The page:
The Winter Companion Release Day: Blog Tour, Giveaway, & More!

It’s release day for The Winter Companion (Parish Orphan of Devon, Book 4)! To celebrate, I’ll be embarking on a virtual book tour this week, complete with interviews, reviews, and a giveaway. You can also find me at Frolic with an exclusive excerpt, at Reading is My Super Power for their Kissing Books spotlight and giveaway, and tomorrow, I’ll be over at Fresh Fiction with a special Winter Companion-themed Valentine’s Day recipe (and another giveaway!). To top it all off, the eBook price of The Winter Companion is reduced to just $2.99 for the entire week![…]Continue Reading


Ether for Every Occasion: Wedding Nights, Frolics, and Flammable Binges

The First Use of Ether in Dental Surgery By Ernest Board, 1846.
(Wellcome Images, CC BY 4.0)

Derived from ethyl alcohol, ether was a sweet-smelling, colorless liquid that came into medical prominence in the nineteenth century. When vaporized and inhaled, it produced varying degrees of unconsciousness. First employed as a general anesthetic by American doctors in the 1840s, its popularity quickly spread to Victorian England. But ether wasn’t only used during surgeries. It was also used recreationally, as well as to address myriad calamities of life in ways that ranged from the mundane to the outright creepy.[…]Continue Reading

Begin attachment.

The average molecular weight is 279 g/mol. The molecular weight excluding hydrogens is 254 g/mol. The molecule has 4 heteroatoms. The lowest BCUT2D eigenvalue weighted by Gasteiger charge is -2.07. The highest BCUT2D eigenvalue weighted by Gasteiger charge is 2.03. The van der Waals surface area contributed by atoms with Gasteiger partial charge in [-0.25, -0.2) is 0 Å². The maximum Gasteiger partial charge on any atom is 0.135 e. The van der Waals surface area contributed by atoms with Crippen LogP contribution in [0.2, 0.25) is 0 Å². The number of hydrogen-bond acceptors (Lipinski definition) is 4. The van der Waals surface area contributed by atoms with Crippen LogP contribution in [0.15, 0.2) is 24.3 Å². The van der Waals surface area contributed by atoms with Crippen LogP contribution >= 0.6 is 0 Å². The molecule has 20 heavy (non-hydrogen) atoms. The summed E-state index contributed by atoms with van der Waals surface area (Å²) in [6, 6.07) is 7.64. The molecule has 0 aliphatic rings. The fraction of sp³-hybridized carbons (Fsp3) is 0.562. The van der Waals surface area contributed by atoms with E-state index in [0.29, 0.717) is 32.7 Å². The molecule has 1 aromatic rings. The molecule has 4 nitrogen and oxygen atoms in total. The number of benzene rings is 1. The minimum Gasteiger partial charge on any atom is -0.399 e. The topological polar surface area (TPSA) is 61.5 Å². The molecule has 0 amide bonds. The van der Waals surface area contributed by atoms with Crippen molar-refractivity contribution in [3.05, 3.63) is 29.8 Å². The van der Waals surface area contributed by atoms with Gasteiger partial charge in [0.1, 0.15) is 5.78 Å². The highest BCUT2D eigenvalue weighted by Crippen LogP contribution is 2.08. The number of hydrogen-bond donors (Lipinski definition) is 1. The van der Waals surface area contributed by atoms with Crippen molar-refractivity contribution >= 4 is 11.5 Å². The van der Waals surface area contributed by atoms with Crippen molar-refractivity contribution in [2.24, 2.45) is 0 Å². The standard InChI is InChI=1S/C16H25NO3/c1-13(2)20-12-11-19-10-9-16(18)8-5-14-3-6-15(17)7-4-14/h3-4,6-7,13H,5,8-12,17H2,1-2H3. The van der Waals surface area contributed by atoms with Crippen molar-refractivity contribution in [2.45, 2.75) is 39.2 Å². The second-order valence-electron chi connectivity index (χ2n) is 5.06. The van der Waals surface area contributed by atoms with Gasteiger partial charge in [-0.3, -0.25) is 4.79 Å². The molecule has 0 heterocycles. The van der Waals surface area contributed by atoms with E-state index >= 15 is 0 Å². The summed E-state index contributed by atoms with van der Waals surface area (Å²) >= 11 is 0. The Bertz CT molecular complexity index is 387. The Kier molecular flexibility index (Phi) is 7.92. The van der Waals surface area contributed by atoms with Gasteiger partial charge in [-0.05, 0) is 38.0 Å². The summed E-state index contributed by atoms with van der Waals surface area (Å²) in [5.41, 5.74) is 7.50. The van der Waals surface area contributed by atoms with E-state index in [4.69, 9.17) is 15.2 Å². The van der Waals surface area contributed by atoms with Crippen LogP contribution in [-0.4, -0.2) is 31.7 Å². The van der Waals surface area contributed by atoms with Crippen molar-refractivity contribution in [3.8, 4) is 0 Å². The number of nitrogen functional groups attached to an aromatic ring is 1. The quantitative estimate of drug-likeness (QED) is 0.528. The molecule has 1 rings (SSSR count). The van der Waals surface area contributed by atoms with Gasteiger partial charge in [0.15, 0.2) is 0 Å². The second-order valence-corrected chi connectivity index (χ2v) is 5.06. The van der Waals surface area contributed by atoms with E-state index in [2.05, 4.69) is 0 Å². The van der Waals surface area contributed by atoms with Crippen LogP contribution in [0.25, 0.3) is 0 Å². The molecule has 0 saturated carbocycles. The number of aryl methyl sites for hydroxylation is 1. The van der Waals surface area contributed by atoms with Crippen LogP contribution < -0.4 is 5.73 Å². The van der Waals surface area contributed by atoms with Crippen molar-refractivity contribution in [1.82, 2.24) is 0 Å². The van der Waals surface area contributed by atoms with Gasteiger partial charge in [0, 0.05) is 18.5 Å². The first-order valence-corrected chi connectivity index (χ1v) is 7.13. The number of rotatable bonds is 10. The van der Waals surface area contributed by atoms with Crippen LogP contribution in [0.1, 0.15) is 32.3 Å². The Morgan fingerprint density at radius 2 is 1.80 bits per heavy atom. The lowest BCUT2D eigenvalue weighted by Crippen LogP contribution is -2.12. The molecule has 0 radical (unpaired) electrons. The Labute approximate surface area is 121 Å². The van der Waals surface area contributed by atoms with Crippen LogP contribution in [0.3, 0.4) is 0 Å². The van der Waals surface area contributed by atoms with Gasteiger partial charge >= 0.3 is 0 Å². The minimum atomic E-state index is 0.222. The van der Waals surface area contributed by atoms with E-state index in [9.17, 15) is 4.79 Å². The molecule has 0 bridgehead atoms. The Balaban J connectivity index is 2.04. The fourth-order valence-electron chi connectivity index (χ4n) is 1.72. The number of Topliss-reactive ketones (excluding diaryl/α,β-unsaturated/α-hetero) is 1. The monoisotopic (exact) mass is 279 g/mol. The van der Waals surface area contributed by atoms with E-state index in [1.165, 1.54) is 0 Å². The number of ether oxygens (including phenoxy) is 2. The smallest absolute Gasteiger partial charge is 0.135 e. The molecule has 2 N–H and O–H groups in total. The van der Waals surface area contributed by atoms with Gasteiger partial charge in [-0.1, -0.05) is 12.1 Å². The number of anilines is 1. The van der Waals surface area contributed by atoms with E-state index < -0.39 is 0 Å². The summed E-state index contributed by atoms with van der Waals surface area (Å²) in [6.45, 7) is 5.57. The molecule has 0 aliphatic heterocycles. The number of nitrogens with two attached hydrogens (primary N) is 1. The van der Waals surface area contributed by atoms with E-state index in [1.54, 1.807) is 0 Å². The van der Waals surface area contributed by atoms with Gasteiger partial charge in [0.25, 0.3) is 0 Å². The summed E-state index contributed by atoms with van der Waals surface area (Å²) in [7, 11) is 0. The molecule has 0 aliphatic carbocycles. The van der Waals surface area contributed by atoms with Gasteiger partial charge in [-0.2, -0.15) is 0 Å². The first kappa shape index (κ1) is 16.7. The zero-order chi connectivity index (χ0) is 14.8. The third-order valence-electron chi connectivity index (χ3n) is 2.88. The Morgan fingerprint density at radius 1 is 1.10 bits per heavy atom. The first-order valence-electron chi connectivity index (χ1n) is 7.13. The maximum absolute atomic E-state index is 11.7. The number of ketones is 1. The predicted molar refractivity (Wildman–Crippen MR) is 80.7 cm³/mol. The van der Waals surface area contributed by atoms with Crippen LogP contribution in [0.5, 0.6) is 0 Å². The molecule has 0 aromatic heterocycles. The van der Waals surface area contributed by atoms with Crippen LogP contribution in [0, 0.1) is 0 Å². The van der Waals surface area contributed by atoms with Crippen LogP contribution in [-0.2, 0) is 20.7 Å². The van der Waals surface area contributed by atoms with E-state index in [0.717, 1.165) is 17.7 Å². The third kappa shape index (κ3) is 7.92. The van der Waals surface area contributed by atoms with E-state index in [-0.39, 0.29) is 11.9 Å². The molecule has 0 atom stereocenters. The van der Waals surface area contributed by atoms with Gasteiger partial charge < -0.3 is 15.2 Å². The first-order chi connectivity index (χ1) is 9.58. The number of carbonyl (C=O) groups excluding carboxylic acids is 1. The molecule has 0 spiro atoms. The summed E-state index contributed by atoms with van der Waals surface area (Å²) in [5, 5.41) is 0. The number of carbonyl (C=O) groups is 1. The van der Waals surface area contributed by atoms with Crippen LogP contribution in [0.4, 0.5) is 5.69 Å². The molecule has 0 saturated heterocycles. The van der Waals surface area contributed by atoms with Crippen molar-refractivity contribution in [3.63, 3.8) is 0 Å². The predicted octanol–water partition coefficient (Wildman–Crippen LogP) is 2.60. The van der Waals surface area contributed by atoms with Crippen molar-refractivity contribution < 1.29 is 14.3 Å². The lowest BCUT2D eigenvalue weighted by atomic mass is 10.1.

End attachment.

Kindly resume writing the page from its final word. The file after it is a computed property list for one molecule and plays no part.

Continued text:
The Girl with the 19th Century Curl: Hot Tongs, Setting Lotions, and False Hair

Il Bazar, 1869.
(Met Museum)

During much of the 1860s and 1870s, hair arranged in artfully placed curls and ringlets was all the rage. But for ladies with naturally straight hair, those curls weren’t always easy to achieve. Who can forget the scene in Louisa May Alcott’s Little Women when Jo burns off her sister Meg’s hair with a pair of hot tongs?[…]Continue Reading


Ice Skating Fashions of the Nineteenth Century

Women Skating by Jean-Georges Béraud, n.d.

For most mid-nineteenth century ladies, fashionable outdoor sport consisted of little more than horseback riding, or a spirited game of croquet. But with the winter came yet another option for outdoor activity. In her 1877 book The Ladies’ and Gentlemen’s Etiquette, Eliza Duffey states that ice skating “is to winter what croquet is to summer.”[…]Continue Reading


Victorian Advice on DIY Christmas Decorations

Hanging the Mistletoe by Dante Gabriel Rossetti, 1860.
(Private Collection)

For many Victorians, homemade Christmas decorations were far preferable to those bought in a store. Why spend good money on glittery trinkets when you could make something much more meaningful yourself? An article in the 1887 edition of Household Words advocates for doing just that, declaring:[…]Continue Reading


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